TO THE READER
Every creature, even an irrational one, naturally inclines to delight in pleasue and comfort, and to desire them; so much the more man, by reason of his innate rational powers, aspires to the good and the comfortable. Indeed, his reason not only awakens the desire, but spurs him to seek and aspire to a thing more assiduously, the greater its proportion of the good, the pleasant, and the comfortable. Therefore, the question arose long ago among the wise wherein and what is the highest good (summum bonum) which could completely satisfy all human desires; that is, what could give a man such a complete satisfaction, that having obtained it, his mind could and must rest, for there would be nothing else he could desire.
Considering this matter carefully, we find that the problem has always been and is now engaging the attention not only of philosophers, who have been striving to solve it; but in addition, every man concerns himself with the problem where and how he may find complete happiness. We find, however, that almost all men seek it outside themselves, in the world and its possessions, imagining thus to pacify their minds: one in property and wealth, another in pleasure and indulgence, another in glory and honors, another in wisdom and learning, another among boon companions, and so forth. In short, all strive for things that are external, and seek in them their happiness.
But Solomon, the wisest of men, bears witness that satisfaction is not to be found in things, for after he had traveled through the world in search of rest for his own mind, he finally concluded: "I hated this life, because the work that is wrought under the sun is grievous unto me; for all is vanity, and vexation of spirit." When later he found true rest for his mind, he pronounced that it consisted in renouncing the world such as it is, and in having regard only for the Lord God, in fearing Him, and observing His commandments. For, he said, this is the whole duty of man. Similarly, David concluded that the happiest man is he who dismisses the world from his sight and mind, and cleaving to God alone, and having Him for his portion, dwells with Him in his heart.
May the mercy of God be praised that He opened my eyes also, so that I was able to perceive the manifold vanities of this pretentious world, as well as the frauds everywhere, hidden under the appearance of outward splendor. I have learned to seek peace and security of mind elsewhere. Desiring to portray this more vividly both to myself and to others, I have devised this peregrination or wandering through the world, recounting the perversities which I saw and encountered, and how I finally had discovered the desired solace, so vainly sought in the world. All this I have depicted in the present treatise. How wittily it was done, I do not care; may God grant that it be of benefit both to myself and to my fellow-men.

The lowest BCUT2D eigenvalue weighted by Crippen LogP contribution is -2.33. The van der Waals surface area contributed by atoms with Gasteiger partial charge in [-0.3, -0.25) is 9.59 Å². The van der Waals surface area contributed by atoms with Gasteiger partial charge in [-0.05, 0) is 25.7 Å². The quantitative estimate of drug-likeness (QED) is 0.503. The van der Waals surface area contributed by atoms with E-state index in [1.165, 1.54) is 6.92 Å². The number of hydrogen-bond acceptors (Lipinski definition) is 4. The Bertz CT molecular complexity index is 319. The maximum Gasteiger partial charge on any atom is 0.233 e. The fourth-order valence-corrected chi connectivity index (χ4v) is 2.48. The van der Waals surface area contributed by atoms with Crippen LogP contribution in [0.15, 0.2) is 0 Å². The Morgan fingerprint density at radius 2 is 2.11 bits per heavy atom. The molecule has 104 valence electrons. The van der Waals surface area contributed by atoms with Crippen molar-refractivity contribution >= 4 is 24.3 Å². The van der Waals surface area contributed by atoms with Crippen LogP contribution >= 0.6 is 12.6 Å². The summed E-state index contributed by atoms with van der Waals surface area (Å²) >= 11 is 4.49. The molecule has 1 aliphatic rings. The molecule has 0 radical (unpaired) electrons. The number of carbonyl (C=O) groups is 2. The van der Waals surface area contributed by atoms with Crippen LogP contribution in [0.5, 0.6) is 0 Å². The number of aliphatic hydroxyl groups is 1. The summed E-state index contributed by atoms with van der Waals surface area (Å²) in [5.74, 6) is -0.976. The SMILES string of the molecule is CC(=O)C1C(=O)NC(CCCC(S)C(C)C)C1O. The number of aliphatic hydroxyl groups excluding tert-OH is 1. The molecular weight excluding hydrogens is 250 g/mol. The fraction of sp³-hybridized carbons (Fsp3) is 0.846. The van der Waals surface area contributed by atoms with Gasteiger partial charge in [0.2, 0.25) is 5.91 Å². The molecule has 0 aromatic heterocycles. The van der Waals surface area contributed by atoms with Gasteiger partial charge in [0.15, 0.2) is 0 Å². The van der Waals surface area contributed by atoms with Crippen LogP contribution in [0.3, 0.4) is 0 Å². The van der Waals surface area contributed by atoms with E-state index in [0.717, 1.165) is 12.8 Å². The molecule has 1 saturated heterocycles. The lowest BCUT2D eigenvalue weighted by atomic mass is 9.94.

What you will read, dear reader, is no fable, even though it may have the appearance of one: it describes real life, as you will perceive when you have gained insight into it, particularly such among you as are somewhat acquainted with my life and circumstances. For I have described, for the greatest part, the vicissitudes of the few years of my own life; for the rest, the incidents were observed in other lives, or I have been told of them. I have not, however, narrated all my experiences, partly from a sense of shame, and partly because I did not consider them of edification to others.
My guides, who are the guides of every man groping through the world, are indeed these two: insatiability of Mind, which pries into everything, and Custom, which lends a color of truth to all the frauds of the world. Nevertheless, if you apply your reason to them, you will perceive, as I did, the miserable confusion of our race; should it appear otherwise, you may feel sure that you are looking through the eye-glasses of general deception, which present all things to your view upside down.
As regards the portrayal of the happy life of the God-devoted hearts, that is professedly a sketch of their ideal state, rather than a description of the actual condition of all the elect. But the Lord has no lack even of such perfected spirits, and every truly devout person reading this book is in duty bound to desire the same degree of perfection. Fare you well, my dear Christian, and may the leader of light, the Holy Spirit, reveal to you,
better than I am able to do,
the vanity of the world, as well as the true glory, consolation,
and the joy of the elect and God-united hearts.
Index Page ||| Chapter 1